Previously, on New York City Football Club

EDITOR’S NOTE
MLS should cancel the Orlando tournament. We at The Outfield spend more time watching soccer than ought to be legally allowed, but we’ll be the first to tell you there’s nothing essential about playing fan-free preseason games at Disney World in the middle of a pandemic. What does matter is the wellbeing of players, coaches, staff, their families, and the Floridians who’ll come into contact with them. Please support players like our own Brad Stuver who chose to stay home, and urge the league to let everyone do the same without penalties. —John Muller

We’ve got a boss called Ronny Deila. Remember him?

MLS is back, sort of, at least for now, and if there’s a bright side to this utterly stupid tournament it’s that we’ll get a better look at NYCFC under Ronny Deila. Early returns from the Norwegian manager have been decidedly mixed, even if you throw out the Columbus match played pretty much entirely with ten men. If we’re being honest 362 minutes of full-strength soccer is nowhere close to an adequate sample size to evaluate Deila, but since the last time this team played feels like a lifetime ago it’s probably worth reviewing what we know.

What has Deila’s NYCFC looked like so far? The short answer is: not all that different from last season.  

Ronny declared upon arrival that he had no plans to make sweeping changes to the tactical profile of the best team in the Eastern Conference in 2019, whose stacked roster is mostly unchanged. The build-from-the-back possession principles that defined the Patrick Vieira and Dome Torrent eras are alive and well under Deila, who recently told The Outfield that he thinks “the best formation that suits us is 4-3-3, and maybe 3-4-3.” How do you say “if it ain’t broke, don’t fix it” in Norwegian?

It’s clear that Deila does not view those two formations as mutually exclusive, and we’ve already seen him exploit the versatility of James Sands and Alexander Ring (and soon likely Cacha Acevedo, too) to move fluidly from one to the other on both sides of the ball. From a base 4-3-3, NYCFC likes to send the center backs wide when building out from Sean Johnson and drop the defensive midfielder in the middle to evade a two-man press. A rotating cast of NYCFC players will then take turns moving into the vacated midfield space to offer passing options to the makeshift back three.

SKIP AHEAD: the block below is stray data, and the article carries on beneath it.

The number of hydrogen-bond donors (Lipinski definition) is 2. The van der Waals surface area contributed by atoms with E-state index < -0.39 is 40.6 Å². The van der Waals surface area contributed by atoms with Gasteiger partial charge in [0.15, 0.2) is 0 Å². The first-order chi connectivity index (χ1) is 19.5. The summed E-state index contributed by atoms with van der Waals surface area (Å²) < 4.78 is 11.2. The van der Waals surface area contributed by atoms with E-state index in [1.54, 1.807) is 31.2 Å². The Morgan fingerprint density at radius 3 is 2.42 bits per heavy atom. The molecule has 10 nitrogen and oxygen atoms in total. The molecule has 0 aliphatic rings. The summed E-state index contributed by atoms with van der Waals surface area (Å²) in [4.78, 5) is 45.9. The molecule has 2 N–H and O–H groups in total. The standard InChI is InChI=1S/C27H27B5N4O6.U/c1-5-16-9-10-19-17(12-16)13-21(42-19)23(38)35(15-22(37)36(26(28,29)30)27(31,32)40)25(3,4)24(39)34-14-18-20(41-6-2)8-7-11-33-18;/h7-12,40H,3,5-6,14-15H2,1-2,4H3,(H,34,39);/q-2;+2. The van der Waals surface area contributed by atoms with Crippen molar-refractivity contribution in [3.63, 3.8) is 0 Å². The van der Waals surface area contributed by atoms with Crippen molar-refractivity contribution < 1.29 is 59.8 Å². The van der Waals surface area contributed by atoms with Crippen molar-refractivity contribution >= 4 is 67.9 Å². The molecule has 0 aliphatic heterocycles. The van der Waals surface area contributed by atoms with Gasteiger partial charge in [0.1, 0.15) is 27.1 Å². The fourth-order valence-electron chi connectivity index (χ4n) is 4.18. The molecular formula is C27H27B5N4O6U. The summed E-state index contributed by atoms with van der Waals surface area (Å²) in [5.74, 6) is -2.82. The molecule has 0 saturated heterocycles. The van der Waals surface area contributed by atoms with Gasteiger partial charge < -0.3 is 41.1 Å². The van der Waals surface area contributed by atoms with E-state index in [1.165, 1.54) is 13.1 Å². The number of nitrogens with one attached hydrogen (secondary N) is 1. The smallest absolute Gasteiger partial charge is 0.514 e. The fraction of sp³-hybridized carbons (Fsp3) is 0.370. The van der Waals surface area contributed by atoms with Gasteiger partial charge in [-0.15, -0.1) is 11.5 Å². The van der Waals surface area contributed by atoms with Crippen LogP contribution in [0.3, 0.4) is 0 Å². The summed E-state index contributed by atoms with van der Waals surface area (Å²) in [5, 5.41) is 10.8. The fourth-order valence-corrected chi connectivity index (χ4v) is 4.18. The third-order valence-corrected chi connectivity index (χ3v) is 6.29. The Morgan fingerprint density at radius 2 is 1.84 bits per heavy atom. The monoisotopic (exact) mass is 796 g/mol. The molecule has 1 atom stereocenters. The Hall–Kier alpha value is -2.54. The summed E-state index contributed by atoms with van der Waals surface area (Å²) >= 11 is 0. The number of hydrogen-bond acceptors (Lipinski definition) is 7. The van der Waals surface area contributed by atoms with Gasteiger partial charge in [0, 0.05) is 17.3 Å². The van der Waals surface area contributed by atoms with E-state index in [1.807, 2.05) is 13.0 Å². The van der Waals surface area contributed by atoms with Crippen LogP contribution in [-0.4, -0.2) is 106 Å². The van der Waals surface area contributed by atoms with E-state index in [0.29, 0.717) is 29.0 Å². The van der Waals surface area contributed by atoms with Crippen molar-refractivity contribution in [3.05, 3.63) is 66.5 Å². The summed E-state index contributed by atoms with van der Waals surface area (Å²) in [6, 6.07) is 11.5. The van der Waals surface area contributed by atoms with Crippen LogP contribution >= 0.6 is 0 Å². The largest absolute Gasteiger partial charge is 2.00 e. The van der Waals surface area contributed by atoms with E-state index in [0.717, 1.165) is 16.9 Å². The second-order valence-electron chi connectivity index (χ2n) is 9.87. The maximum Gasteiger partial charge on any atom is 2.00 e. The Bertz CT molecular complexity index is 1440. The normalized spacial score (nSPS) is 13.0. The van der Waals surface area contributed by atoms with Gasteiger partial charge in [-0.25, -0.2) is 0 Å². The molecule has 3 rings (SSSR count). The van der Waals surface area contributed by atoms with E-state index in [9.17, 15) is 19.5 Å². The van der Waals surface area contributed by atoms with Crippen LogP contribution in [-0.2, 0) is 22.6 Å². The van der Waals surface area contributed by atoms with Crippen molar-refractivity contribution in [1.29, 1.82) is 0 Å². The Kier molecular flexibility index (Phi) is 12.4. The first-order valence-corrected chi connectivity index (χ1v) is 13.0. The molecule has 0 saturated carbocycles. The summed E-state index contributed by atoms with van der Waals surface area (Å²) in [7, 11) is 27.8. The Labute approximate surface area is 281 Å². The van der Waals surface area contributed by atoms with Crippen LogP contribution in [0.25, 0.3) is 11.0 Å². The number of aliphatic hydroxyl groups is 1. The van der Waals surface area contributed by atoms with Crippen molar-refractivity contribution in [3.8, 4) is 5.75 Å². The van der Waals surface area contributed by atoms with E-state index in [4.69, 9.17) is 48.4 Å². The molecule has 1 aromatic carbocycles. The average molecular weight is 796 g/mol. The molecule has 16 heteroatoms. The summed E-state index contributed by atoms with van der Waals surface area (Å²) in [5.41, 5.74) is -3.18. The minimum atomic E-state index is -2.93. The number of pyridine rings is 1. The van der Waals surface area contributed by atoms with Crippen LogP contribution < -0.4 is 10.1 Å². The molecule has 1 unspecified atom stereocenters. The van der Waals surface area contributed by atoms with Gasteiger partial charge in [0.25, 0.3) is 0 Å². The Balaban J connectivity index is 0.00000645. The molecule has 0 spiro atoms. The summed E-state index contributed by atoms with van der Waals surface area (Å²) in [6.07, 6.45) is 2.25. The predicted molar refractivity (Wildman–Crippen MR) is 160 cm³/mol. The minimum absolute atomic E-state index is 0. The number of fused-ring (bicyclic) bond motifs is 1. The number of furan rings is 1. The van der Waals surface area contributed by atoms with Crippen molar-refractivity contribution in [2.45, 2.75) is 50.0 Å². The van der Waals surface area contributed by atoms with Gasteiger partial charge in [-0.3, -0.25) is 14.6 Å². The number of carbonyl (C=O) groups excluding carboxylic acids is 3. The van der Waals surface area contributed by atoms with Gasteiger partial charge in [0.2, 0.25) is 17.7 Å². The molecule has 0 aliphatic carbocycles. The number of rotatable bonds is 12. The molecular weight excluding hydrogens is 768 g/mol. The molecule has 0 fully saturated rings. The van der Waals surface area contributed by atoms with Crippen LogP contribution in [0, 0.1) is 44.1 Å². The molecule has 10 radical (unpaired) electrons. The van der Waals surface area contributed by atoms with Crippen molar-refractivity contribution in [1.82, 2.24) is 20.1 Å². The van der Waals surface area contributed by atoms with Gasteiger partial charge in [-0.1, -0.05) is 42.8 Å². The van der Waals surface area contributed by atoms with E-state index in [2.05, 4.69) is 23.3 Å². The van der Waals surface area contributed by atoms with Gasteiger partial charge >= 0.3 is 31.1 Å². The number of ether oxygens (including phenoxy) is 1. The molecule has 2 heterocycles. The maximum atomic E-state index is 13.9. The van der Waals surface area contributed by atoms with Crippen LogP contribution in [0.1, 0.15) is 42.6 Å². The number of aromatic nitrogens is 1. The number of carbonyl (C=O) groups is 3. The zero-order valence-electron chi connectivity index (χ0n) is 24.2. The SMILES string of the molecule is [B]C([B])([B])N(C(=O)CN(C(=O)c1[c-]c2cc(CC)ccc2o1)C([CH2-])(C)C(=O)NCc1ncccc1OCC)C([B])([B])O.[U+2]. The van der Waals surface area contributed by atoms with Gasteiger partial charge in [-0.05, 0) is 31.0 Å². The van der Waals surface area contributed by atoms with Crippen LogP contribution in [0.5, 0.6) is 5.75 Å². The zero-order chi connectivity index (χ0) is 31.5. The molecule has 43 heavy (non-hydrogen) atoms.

The defensive midfielder has a fluid role out of possession as well, alternately protecting the back line and joining it. Having an auxiliary center back on standby gives Maxime Chanot and Alexander Callens freedom to pursue opponent attacks that drift wide, as we saw them do to try and contain elite attacking threats like Tigres’ Simon-Pierre Gignac and Toronto’s Alejandro Pozuelo.

In the attacking half, Deila appears to have loosened the positional rules for his front three, encouraging wingers to tuck inside, link up with the midfield, and interchange freely. That’s not to say he wouldn’t like to have more wingers who can play wide and offer a threat on the dribble. Like Torrent before him, Deila gave Jesús Medina an early run of starts before deciding the hapless young DP’s future isn’t on the wing “because he’s not the guy to go past people and go outside. He goes a lot of inside, so I think Isi [Tajouri-Shradi], Gary [Mackay-Steven], and Mitriță are more wingers suited for going outside.”

The unpredictability of the wingers’ positions and movements puts the burden on NYCFC’s fullbacks to read the situation in front of them and choose the right overlapping or underlapping run to facilitate progression. Luckily, Deila has two of the best outside backs in the league in Ronald Matarrita and Anton Tinnerholm, who’ve been successful in using middle third combination play to launch breaks towards goal, though by the coach’s own admission those attacks can sometimes be so direct as to veer toward chaos.

One thing that’s definitely looked new under Deila is the structure of the press. Previous versions have functioned as a wedge, applying ball pressure high upfield to push opponents towards the sideline, but Deila’s press has been interested in funneling passes a little more inside, into the midfield halfspaces, where multiple players can collapse on the receiver. This press is activated when Héber spots an opportunity to shepherd a possessing center back wide. NYCFC’s strong side winger cuts off the outlet pass to the fullback, forcing the opposing ballcarrier to play up a central channel, where an NYCFC midfielder is ready to apply aggressive pressure before the pass even arrives.

Ronny’s press has created some counterattacking chances for NYCFC, but it’s also left them vulerable to center backs who are comfortable driving forward into the gap without direct ball pressure from a forward. We’ll see whether Deila sticks with the tactic in Orlando or if it was more of an early season experiment.

Deila’s tenure so far has been marked by a conscientious commitment to the status quo with some minor tactical tweaks around the edges. That’s not a bad thing given the success he inherited. The fun part will be seeing how things change now that Deila, whose hiring was announced just a week before preseason, has had time to actually watch video of his team. The chaos of the MLS is Back tournament may not be the best setting to get a feel for a coach, but it’s the best we have to work with for now. ❧

Image: Walt Disney, Steamboat Willie